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Old 10-20-2017, 08:53 PM
Andy L Andy L is online now
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Quote:
Originally Posted by zuer-coli View Post
I am just now reading a book titled ALONE by Michael Korda published by Liveright Publishing, a division of W. W. Norton Copyright 2017 by Success Research Corp.

This book is about the period between the Munich agreement and the beginning of Winston Churchill becoming PM. It is also comparing and contrasting the evolution in thought, and how the use of armored fighting vehicles was being envisioned.

Now here's quote I am interested in, I am curious to read what folks on the Dope have to say about

Quoted under the fair use doctrine: "His (Gurderian's) model was the great Thomas J "Stonewall" Jackson, whose Shenandoah Valley Campaign (US Civil War)
in 1862 provided the inspiration for German armored warfare tactictians."

Korda doen'the provide a cite for that statement. A brief search of the internet doesn't find anything to substantiate this statement.

I am interested in the factuality of the statement. I believe I know the history of the invasion of France and the tactis and operational aspects of the three oponents aout as well as any non-specialist.

Please don't bring other personalities, battle maneuvers, war plans, disposition of forces, relative logistic capacities, state of readiness and training, morale and equipment; armored vechicials, non-armored, airborne, artillery mobility etc. In to the discussion. None of those things bear on the the question raised by the
quotation.

Thanks to all who choose to reply.

Zuer-coli
I have seen a related claim in fiction; in Turtledove's "How Few Remain" (an alternate history in which the South has won the Civil War), von Schlieffen is studying in 1890, Lee's successful assault on DC; Turtledove might be twisting a real relationship between Jackson and Guderian into his fictional one between von Schlieffen and Lee.
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Old 10-21-2017, 07:52 AM
AK84 AK84 is online now
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The one Civil War General(besides obviously Grant) that the German’s studied was Nathan Bedford Forrest. Otherwise, Moltke the Elder was famously dismissive of it.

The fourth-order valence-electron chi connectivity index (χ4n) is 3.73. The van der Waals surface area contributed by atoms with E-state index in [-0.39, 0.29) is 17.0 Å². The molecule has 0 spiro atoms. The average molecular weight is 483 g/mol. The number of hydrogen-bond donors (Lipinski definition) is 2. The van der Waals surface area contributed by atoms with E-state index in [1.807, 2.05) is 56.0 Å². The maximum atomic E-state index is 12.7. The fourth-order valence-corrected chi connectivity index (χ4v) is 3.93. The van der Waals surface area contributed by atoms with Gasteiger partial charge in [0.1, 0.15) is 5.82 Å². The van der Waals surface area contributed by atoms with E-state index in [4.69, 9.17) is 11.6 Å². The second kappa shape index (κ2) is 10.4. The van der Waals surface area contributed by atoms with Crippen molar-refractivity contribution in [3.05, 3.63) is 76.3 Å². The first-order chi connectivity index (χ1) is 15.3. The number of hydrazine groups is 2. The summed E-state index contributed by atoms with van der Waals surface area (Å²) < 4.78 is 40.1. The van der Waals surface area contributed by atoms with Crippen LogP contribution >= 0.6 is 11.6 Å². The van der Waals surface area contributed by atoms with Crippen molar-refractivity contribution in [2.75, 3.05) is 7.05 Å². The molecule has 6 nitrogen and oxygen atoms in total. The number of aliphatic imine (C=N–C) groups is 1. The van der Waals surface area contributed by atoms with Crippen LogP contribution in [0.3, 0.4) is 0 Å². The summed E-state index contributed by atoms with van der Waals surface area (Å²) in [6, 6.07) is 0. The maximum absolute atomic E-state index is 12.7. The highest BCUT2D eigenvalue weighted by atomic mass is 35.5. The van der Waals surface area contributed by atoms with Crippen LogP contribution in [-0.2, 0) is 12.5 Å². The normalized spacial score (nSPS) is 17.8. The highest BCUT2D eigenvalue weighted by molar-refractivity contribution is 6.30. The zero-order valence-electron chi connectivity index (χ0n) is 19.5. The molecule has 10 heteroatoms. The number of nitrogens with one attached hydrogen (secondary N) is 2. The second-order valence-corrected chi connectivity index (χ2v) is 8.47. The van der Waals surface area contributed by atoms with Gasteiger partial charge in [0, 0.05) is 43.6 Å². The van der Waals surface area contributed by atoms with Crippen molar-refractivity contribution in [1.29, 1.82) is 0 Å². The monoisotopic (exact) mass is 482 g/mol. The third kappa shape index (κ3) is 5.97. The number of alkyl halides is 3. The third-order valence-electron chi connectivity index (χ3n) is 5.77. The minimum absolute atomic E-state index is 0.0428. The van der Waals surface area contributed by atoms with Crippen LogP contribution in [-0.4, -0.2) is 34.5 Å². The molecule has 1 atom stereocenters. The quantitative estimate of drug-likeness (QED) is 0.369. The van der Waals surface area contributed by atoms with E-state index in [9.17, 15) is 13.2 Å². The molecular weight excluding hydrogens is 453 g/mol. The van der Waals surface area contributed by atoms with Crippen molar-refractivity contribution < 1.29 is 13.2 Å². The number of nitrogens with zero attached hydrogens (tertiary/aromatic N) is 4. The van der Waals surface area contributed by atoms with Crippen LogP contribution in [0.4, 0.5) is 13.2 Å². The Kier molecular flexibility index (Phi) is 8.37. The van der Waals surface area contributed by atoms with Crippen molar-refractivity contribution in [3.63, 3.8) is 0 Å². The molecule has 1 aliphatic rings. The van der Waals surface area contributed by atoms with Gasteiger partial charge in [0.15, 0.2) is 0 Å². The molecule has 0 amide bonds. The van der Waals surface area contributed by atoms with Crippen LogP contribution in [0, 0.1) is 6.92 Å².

#8  
Old 10-21-2017, 10:46 AM
zuer-coli zuer-coli is offline
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Pantastic,

Please provide a site for statement re: Germans studied U.S. Civil War intensively.

AK84,

Please provide a site for your making an exception for Grant. Your statement about Von Moltke the elder is true, as far as I am aware it holds true for the entire Civil War.

Note to all: I don't read German, all my information about German (and Nazi) activities is filtered through secondary sources, all written in English.

Zuer-coli
  #9  
Old 10-21-2017, 10:57 AM
zuer-coli zuer-coli is offline
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I regret, I neglected to provide a link to Gen. Guderian's Wikipedia entry: en.m.Wikipedia.org/Heinz_Guderian. Apparently hand copying a link does not create one,

Zuer-coli
  #10  
Old 10-21-2017, 11:20 AM
Little Nemo Little Nemo is offline
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Quote:
Originally Posted by zuer-coli View Post
I don't read German, all my information about German (and Nazi) activities is filtered through secondary sources, all written in English.
I checked yesterday to see if Guderian's book, Achtung Panzer, contained references to Jackson. I'm surprised to find the book is apparently not in the public domain. At least, nobody has posted it online.

Maybe it's the English translations. I did find one site that had the original German text online. But I don't read German.

Quote:
Originally Posted by zuer-coli View Post
I regret, I neglected to provide a link to Gen. Guderian's Wikipedia entry: en.m.Wikipedia.org/Heinz_Guderian. Apparently hand copying a link does not create one
It's https://en.wikipedia.org/wiki/Heinz_Guderian
  #11  
Old 10-22-2017, 11:22 AM
zuer-coli zuer-coli is offline
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Little Nemo,

Thank you for providing that link.

I think there must be a way to create links on an Android device like this Samsung Galaxy Surface Pro, but I has never figured out how to do that. I reckon I should be using my PC to browse the Dope, currently it is the only site I post to.

Zuer-coli
  #12  
Old 10-22-2017, 12:07 PM
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Originally Posted by zuer-coli View Post